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Mars Rover Controlled By Java

Java, the software developed by Sun Microsystems in the mid-1990s as a
universal operating system for Internet applications, gave NASA a low-cost
and easy-to-use option for running Spirit, the robotic rover that rolled
onto the planet's surface on Thursday in search of signs of water and life.

http://news.com.com/2100-1007_3-5142...l?tag=nefd_top

l8r, Mike N. Christoff

Jul 17 '05
198 18451
> In embedded software, we frequently write to memory addresses that are
in turn mapped to hardware control registers. Early optimizer design
was frequently done by software folk not familiar with this practices,
often optimizing out writes to address that they didn't see being
later read.


...which is the correct thing to do, IMO. If you want such dead stores or
loads to happen in any case, you need to tell the compiler the changed
semantics of that value in any case. In fact, on a modern processor, even
if the compiler did not optimize the memory operation away, it is quite
likely it wouldn't happen at all or in time.

Crippling the optimizer is the wrong solution to this problem.

Jan
Jul 17 '05 #71
> d) There is no reason to believe a real time system cannot be virtual
machine based. It is technicaly feasible and all the benefits of seperating
code from hardware/OS are just as relevant on embedded systems as they are
on desktops. Just look at cell phones.


Or, indeed, some smart cards (for instance, from GEMplus or axalto).

Their advantage is that you need to certify the JVM only once as to its
sandbox guarantees, and can then put new applications on the card and
certify them without regard to what else is running on the card, while the
current practice would require a re-certification of all the software on
the card as a whole. Megabucks saved.

Jan
Jul 17 '05 #72
> d) There is no reason to believe a real time system cannot be virtual
machine based. It is technicaly feasible and all the benefits of seperating
code from hardware/OS are just as relevant on embedded systems as they are
on desktops. Just look at cell phones.


Or, indeed, some smart cards (for instance, from GEMplus or axalto).

Their advantage is that you need to certify the JVM only once as to its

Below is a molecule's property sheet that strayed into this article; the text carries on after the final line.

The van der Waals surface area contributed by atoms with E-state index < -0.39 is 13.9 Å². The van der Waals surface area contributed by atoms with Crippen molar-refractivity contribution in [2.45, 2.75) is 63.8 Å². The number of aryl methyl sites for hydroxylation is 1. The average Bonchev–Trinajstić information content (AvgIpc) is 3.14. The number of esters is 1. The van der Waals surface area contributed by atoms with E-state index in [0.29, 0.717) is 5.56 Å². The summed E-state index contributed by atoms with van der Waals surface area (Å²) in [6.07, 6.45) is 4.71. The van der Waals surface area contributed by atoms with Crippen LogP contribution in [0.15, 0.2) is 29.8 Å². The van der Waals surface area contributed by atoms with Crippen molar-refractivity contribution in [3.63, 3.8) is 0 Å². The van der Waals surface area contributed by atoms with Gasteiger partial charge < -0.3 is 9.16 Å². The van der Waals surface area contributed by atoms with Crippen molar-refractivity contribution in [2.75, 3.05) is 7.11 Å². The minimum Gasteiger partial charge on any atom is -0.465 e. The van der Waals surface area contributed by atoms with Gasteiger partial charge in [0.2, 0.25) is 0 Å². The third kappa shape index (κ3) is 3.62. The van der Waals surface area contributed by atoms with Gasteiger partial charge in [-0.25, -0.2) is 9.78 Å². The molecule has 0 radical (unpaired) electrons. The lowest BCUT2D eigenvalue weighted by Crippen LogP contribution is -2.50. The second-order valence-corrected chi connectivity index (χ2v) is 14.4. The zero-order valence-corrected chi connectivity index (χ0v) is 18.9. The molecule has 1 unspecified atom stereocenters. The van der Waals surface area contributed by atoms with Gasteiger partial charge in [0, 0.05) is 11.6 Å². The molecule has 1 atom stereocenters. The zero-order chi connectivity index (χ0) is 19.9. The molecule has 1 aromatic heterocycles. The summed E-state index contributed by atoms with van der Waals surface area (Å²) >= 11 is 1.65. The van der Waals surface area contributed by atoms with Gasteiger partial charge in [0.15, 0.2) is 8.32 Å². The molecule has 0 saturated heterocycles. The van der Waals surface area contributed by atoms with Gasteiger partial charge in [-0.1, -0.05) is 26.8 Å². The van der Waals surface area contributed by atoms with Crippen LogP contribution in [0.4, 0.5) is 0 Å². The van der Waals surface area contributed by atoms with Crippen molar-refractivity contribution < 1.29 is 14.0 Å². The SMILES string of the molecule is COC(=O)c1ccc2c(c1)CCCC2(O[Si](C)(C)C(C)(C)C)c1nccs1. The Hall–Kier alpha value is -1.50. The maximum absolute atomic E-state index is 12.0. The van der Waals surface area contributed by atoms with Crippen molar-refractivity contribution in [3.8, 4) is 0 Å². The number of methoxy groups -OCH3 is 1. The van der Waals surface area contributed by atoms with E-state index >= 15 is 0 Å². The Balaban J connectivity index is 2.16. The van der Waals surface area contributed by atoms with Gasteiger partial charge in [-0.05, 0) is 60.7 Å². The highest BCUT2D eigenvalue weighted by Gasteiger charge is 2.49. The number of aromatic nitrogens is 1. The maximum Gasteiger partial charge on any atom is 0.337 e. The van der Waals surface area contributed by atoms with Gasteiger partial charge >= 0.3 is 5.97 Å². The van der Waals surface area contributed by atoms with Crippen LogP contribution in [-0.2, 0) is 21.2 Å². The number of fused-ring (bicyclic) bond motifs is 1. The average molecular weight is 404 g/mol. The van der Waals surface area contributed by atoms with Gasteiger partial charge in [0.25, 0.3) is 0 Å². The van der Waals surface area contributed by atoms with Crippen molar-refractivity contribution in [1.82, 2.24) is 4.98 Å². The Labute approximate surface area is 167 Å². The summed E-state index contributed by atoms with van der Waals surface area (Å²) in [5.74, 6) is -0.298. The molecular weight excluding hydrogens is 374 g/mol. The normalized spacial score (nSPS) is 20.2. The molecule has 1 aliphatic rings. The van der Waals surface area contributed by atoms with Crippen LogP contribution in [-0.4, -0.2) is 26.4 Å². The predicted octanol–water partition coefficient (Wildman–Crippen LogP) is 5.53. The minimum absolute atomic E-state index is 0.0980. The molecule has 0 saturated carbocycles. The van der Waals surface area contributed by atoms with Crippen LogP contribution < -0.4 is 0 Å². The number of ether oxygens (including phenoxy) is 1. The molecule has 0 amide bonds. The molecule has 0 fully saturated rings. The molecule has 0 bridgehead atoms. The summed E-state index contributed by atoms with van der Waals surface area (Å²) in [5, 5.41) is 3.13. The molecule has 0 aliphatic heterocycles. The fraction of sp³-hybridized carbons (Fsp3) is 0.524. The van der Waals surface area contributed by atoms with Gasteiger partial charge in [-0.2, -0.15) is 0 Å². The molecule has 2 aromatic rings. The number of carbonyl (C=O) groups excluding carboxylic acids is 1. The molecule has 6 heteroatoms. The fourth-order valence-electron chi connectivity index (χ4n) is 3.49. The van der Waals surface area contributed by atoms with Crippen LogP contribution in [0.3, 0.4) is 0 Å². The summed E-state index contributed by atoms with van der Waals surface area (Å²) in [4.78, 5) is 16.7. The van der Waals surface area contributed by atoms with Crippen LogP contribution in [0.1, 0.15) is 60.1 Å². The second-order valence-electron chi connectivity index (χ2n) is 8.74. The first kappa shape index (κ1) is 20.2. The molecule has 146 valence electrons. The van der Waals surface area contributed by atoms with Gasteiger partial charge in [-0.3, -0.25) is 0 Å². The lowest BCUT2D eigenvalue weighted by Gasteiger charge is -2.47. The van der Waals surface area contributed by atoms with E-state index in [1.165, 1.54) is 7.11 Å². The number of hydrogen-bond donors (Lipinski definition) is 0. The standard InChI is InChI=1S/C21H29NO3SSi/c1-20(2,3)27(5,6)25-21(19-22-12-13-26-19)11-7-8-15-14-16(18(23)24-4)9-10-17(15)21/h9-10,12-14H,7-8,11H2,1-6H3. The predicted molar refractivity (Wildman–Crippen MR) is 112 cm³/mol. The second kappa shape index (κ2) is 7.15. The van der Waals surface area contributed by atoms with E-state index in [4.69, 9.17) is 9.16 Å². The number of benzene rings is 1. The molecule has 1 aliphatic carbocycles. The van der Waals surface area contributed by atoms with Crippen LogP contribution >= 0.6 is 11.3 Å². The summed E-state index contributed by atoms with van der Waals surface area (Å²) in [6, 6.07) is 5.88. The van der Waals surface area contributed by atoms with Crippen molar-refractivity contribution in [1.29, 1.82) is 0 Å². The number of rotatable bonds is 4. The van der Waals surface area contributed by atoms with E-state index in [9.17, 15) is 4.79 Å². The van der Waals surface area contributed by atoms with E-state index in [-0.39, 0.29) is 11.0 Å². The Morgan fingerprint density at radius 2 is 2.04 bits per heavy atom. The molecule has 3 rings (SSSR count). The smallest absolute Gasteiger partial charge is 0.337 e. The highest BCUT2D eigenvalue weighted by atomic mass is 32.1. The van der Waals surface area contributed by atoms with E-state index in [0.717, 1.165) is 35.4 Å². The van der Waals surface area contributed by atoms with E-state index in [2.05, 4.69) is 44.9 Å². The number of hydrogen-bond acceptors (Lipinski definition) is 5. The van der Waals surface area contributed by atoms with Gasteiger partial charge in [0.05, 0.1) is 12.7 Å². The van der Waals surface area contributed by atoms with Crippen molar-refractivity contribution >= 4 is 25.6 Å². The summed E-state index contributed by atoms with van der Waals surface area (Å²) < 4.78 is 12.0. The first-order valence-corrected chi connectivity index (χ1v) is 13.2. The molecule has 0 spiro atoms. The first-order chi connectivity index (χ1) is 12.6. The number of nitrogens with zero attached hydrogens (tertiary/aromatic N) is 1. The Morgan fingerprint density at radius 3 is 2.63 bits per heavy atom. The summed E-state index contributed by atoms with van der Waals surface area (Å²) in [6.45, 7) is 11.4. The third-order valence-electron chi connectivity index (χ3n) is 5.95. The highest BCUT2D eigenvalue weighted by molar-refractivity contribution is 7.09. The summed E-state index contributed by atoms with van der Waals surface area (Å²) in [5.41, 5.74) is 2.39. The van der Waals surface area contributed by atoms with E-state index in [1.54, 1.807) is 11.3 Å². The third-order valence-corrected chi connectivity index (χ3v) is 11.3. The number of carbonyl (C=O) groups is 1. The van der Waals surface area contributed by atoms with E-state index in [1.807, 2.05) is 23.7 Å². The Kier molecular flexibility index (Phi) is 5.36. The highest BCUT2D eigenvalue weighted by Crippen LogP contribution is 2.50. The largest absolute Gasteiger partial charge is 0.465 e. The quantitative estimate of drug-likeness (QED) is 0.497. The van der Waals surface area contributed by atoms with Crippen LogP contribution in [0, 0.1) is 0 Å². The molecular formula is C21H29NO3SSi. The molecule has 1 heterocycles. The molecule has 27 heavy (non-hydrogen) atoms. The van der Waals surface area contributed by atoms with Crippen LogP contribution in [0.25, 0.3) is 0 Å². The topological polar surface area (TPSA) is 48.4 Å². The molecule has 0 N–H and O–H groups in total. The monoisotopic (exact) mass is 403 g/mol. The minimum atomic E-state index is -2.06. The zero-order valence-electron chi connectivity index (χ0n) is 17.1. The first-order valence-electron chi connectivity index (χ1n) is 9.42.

sandbox guarantees, and can then put new applications on the card and
certify them without regard to what else is running on the card, while the
current practice would require a re-certification of all the software on
the card as a whole. Megabucks saved.

Jan
Jul 17 '05 #73
)> In embedded software, we frequently write to memory addresses that are
)> in turn mapped to hardware control registers. Early optimizer design
)> was frequently done by software folk not familiar with this practices,
)> often optimizing out writes to address that they didn't see being
)> later read.

Jan wrote:

) ..which is the correct thing to do, IMO. If you want such dead stores or
) loads to happen in any case, you need to tell the compiler the changed
) semantics of that value in any case. In fact, on a modern processor, even
) if the compiler did not optimize the memory operation away, it is quite
) likely it wouldn't happen at all or in time.
)
) Crippling the optimizer is the wrong solution to this problem.

Correct me if I'm wrong, but isn't it true that most compilers have some
kind of flag (like volatile) to indicate that such writes are not to be
optimized away ? And if not, that would be the way to go, wouldn't it ?
SaSW, Willem
--
Disclaimer: I am in no way responsible for any of the statements
made in the above text. For all I know I might be
drugged or something..
No I'm not paranoid. You all think I'm paranoid, don't you !
#EOT
Jul 17 '05 #74